Nr 52 • Detsember 2007

The Countdown

Early in the morning on May 14, 1999, a large force of Serbian paramilitaries, soldiers, and special police appeared in Qyshk, a farming village in western Kosovo. The Serbs had come to Qyshk before, searching for weapons and valuables, but this time they herded the residents, all ethnic Albanians, toward the center of the village. They said that they were looking for Hasan Ceku, the father of General Agim Ceku, the chief of staff of the Kosovo Liberation Army. This was at the height of the war between the Serbian President Slobodan Milosevic’s forces and the K.L.A., and seven weeks after NATO had entered the conflict, bombing Belgrade and other parts of Yugoslavia in an attempt to halt Milosevic’s brutal campaign against Kosovo’s Albanian majority. Hasan Ceku, who was sixty-nine years old, came forward, according to an eyewitness. To prove who he was, he produced a picture of his son Agim. “They shot Hasan right there, and set him on fire,” another witness said. The Serbs also killed Agim’s uncle Kadri Ceku.

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A Russian Bear and EU Sheep

Barring unforeseens, a new state looks set to be born in Europe early in 2008. If Kosovo is then recognised by the vast majority of EU states, the US and many others, this will represent a major defeat not just for Serbian diplomacy but for Russia as well. If this proves to be the case, it should provoke a lot of soul-searching amongst Russian policy makers since the fact is that its policy over Kosovo seems to have backfired, producing exactly the opposite result from the one intended.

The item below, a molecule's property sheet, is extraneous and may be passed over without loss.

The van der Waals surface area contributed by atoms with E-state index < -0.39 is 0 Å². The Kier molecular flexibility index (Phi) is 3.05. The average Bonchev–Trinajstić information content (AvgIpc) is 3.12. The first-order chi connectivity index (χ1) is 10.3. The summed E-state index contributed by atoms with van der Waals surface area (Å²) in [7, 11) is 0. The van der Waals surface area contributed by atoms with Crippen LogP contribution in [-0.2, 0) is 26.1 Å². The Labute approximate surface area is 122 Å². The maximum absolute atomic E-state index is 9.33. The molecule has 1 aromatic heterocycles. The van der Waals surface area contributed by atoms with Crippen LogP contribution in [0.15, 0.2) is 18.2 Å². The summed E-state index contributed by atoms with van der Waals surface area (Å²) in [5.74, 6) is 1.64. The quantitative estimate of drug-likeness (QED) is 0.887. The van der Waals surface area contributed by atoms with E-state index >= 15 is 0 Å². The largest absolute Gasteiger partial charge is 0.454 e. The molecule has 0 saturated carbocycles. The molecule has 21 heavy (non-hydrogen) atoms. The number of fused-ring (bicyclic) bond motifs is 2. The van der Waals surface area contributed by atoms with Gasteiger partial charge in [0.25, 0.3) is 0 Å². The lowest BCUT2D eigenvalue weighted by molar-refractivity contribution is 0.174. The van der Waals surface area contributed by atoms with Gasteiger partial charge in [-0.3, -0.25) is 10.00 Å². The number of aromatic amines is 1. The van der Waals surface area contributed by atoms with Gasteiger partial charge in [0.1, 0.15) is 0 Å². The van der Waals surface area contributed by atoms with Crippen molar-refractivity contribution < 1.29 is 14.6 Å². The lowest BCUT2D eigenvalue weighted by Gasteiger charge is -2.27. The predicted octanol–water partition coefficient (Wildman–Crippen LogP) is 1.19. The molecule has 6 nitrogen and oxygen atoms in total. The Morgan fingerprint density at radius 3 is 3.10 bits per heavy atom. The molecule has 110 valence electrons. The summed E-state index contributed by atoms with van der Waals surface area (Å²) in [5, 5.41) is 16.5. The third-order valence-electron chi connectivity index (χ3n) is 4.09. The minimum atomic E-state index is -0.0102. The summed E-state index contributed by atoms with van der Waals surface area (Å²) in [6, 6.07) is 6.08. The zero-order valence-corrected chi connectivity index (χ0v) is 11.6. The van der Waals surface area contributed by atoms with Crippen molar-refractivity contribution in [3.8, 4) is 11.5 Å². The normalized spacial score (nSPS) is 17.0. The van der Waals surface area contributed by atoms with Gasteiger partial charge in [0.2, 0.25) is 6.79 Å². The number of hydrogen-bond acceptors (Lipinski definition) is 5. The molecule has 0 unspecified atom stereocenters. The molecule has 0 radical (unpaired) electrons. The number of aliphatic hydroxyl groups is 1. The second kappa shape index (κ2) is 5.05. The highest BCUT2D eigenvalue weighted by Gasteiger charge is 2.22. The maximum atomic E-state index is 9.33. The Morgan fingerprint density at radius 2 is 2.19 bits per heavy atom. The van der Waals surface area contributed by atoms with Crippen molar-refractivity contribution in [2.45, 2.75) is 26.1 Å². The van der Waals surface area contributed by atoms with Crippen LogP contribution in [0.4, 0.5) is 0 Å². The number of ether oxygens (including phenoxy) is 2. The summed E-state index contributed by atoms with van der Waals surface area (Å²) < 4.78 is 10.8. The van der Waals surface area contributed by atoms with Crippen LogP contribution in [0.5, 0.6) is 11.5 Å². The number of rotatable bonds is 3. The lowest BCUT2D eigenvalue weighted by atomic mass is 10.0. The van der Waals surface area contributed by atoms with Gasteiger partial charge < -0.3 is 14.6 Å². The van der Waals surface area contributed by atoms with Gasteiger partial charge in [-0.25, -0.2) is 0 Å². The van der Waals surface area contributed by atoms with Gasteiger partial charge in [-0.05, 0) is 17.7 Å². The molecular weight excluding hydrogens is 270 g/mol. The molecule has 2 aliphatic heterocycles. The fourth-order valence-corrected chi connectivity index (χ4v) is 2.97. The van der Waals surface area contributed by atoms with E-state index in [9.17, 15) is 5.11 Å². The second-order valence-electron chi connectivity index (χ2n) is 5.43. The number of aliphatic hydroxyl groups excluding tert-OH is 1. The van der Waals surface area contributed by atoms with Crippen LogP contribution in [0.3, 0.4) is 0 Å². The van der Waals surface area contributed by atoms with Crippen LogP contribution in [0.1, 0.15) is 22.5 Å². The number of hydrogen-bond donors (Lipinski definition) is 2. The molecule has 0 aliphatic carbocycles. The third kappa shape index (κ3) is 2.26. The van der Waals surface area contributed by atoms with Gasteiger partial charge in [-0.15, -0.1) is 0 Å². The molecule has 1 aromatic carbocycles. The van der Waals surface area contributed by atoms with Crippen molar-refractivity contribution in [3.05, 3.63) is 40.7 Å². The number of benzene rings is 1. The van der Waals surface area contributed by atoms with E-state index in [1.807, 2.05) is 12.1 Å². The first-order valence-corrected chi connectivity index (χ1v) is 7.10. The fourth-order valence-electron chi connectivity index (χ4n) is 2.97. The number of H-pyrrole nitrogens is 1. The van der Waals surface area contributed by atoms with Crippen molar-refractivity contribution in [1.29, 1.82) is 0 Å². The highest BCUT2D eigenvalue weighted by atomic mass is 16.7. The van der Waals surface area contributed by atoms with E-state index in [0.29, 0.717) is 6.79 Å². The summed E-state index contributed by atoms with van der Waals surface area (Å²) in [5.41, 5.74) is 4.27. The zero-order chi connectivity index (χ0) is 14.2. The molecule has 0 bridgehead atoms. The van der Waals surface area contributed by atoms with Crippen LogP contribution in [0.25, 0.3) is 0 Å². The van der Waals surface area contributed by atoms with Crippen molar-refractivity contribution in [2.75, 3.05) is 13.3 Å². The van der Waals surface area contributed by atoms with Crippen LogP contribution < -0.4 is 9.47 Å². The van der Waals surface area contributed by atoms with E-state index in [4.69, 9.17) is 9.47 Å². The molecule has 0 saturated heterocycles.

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Kosovo: Solving the Last Piece of the European Puzzle

The unresolved situation in Kosovo has serious implications for the European Union (EU), for the United Nations (UN), for NATO and for regional stability. Adoption by the UN Security Council of a plan for supervised independence for Kosovo, formulated in May this year by the Finnish negotiator Ahtisaari, was blocked by Russia and China. UN Secretary-General Ban Ki-moon then gave the parties until December 10 to negotiate a new solution. These negotiations have not (yet) resulted in a mutually acceptable resolution for Kosovo’s future status. The failure of the international community to agree on a way forward after December 10 risks renewed violence, refugee flows, bloodshed and destabilisation on the edges of Europe. It also risks undermining the unity of Europe and the legitimacy of the UN.

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English summary

This issue of Diplomaatia, the last in 2007, is dedicated to Kosovo.

In his article “Kosovo 20 Years Ago and Today,” diplomat Rein Oidekivi traces the historical origins of the current problems and outlines the part played by Slobodan Milošević in the recent history of Kosovo, as well as the role of Kosovo in the rise and fall of Milošević.

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